Partnering Carol was like opening a package at Christmas not knowing what was inside until opened—then, Shazam! A soulful, trust-filled, risk-takingly in synch, new each time improvisation bordering on magic—somewhere beyond reality—ensued. She was what the Gods had in mind when they invented Terpsichore. She is written across my brain, living in my spine and continues to inhabit my heart.
Carol Warner was a dancer who lived and danced from the heart by, with and for love. She has gone away from us now. She is out in deep space dancing with a new dance partner in a continuance without-end dance, dancing new dances and all the other dances ever danced on this terrestrial surface by everyone who has ever danced since time began.
Mary Jane Wolbers, 95, of Temple, New Hampshire, passed away at her home on Saturday, April 14, 2018. She was born September 15, 1922, in Wilmington, Delaware, the daughter of John Donald Marr, Sr. and Marian Lee (Hodkin) Marr.
She is survived by her sons, Charles Paul Wolbers, Jr. and his wife, Donna Hoffman, of South Wayne, Wisconsin, and George Ernest Wolbers and his wife, Ellen Estes, of Matthews, North Carolina; her daughters, Marian Frances Wolbers and her husband, Bruce Dengler, of Reading, Pennsylvania, and Vivian Rose Wills and her husband, Robert, of Temple, NH; her nieces, Debbie Lou and Margaret Ann; her nephews, Don and John Charles; nine grandchildren; and eight great-grandchildren. Mary Jane was predeceased by her husband, Charles Paul Wolbers, Sr.; sister Ruth Elizabeth Marr; and her brother, John D. (Jack) Marr, Jr.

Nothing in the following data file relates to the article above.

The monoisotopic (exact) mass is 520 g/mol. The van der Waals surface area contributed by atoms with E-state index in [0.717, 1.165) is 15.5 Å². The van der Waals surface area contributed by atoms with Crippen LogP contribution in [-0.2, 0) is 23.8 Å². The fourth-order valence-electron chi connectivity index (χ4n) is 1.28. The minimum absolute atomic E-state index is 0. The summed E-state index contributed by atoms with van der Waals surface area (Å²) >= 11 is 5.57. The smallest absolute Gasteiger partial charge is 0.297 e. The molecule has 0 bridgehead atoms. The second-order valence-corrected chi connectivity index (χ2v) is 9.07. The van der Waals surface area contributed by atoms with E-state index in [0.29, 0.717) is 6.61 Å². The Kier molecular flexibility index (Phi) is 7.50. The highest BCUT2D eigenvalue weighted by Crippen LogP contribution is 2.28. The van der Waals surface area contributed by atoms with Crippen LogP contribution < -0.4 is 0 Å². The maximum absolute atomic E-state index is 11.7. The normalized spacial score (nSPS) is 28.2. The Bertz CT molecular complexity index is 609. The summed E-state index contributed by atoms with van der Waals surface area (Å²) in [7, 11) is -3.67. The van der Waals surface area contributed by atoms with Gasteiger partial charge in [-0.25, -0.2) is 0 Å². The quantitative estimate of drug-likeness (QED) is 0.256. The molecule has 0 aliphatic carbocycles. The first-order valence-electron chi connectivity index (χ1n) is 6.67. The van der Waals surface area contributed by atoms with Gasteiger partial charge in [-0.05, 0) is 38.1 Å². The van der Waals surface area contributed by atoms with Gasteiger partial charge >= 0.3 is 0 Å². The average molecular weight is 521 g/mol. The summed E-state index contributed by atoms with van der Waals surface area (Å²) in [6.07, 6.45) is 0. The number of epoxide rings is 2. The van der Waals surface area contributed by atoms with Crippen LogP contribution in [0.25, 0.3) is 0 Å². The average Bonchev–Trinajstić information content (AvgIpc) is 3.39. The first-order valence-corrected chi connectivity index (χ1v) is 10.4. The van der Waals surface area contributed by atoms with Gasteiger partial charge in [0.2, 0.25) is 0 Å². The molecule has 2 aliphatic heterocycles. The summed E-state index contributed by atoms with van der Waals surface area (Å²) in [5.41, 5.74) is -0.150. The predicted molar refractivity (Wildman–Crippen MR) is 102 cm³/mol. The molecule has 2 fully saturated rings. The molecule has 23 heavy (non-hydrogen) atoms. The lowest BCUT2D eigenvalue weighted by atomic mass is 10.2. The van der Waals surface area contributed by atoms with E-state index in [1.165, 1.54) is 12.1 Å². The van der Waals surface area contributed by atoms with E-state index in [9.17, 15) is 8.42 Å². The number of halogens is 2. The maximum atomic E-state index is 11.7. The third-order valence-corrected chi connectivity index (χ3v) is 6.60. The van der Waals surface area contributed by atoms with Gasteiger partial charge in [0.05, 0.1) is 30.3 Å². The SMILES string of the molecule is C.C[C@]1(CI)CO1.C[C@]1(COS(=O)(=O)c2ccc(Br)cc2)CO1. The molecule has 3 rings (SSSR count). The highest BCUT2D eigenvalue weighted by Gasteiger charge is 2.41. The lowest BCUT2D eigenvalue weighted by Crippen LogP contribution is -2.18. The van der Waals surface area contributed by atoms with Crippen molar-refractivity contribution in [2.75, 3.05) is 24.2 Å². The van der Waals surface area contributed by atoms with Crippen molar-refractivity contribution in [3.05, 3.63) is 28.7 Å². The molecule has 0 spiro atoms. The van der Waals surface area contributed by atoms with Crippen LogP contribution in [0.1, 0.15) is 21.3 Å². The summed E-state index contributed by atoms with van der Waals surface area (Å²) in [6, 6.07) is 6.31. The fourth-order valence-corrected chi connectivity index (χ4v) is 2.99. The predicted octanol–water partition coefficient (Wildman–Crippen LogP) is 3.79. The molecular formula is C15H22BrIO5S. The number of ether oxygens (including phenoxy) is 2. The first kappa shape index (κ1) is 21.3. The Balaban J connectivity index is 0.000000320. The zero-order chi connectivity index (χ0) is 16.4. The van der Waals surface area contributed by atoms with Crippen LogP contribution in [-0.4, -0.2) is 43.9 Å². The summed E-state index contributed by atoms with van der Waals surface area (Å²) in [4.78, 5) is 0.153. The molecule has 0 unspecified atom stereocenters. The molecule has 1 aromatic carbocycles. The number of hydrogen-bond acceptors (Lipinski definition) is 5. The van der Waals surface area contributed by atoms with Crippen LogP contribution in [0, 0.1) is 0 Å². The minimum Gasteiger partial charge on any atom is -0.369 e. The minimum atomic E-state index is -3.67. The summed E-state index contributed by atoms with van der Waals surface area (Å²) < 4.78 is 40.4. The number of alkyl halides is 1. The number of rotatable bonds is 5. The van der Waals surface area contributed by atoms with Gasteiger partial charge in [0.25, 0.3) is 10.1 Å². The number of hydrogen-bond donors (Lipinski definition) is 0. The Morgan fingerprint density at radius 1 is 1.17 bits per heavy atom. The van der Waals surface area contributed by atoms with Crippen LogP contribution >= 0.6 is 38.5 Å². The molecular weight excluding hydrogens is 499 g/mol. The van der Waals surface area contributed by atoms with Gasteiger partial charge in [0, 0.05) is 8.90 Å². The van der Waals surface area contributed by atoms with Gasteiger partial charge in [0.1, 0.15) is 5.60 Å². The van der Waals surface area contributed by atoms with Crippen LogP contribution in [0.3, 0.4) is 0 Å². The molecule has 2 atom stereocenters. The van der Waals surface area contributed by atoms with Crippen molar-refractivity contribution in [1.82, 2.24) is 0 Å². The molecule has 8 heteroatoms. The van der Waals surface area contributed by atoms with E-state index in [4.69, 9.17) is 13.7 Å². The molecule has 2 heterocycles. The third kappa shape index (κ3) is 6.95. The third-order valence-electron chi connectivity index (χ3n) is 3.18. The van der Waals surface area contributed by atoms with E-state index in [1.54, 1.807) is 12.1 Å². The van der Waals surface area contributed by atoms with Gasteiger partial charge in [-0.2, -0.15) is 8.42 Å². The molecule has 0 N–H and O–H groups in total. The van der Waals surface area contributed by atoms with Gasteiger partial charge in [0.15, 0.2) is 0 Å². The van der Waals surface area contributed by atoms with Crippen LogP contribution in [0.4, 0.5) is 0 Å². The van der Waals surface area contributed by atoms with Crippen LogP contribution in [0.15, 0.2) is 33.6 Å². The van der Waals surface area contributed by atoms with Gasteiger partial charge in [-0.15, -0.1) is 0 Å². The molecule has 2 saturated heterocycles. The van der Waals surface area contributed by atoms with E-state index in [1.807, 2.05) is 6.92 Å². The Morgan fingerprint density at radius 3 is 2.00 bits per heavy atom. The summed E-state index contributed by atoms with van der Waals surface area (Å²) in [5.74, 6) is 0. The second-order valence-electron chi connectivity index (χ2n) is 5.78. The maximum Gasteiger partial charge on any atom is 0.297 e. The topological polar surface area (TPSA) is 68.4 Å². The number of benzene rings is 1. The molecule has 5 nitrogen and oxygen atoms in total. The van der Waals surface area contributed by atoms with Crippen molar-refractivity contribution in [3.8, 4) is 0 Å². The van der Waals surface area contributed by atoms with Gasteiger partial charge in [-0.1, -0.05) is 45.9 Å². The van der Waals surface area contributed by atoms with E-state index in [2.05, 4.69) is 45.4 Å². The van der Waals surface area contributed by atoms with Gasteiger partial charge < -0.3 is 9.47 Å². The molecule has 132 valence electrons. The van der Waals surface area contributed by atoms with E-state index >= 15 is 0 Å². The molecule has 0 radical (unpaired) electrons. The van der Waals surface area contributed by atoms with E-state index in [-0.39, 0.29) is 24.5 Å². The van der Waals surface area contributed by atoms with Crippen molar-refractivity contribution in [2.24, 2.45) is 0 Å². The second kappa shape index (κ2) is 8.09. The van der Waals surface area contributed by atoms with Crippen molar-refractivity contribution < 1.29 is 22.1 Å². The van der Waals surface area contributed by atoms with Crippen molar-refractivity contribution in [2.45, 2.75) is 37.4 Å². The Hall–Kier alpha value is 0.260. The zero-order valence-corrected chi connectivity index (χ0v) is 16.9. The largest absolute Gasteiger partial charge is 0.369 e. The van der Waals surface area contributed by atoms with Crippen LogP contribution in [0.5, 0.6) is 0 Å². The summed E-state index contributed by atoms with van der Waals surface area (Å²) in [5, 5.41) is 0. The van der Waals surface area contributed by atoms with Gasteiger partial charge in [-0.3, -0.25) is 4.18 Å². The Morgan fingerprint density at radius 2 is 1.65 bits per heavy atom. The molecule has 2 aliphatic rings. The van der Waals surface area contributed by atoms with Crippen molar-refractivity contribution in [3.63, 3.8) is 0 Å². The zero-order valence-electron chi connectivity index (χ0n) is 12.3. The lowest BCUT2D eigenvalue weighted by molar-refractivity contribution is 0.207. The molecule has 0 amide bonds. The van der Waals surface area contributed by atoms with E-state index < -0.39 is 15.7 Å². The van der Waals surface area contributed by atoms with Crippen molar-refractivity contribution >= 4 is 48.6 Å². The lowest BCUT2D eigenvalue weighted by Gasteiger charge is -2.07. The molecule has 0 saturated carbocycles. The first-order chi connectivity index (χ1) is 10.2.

Gina Bugatti Goetchius died on April 27th, 2018, at her home in Mount Vernon, New York. She was born on February 14, 1951, to George Goetchius and Mildred Goetchius. Gina had an iconic, global dance career which spanned nearly five decades. She began her ballet training as a child, and later enrolled in The National Academy of Ballet as a scholarship student under the direction of Thalia Mara. After graduating, she was a trainee at Harkness House, and was promoted to become a member of the Harkness Ballet Company, where she worked with choreographers such as Vicente Nebrada, Geoffrey Holder, Brian Macdonald, Ben Stevenson, Margo Sappington and Norman Walker. She then briefly became a member of The Joffrey II, directed by Jonathan Watts.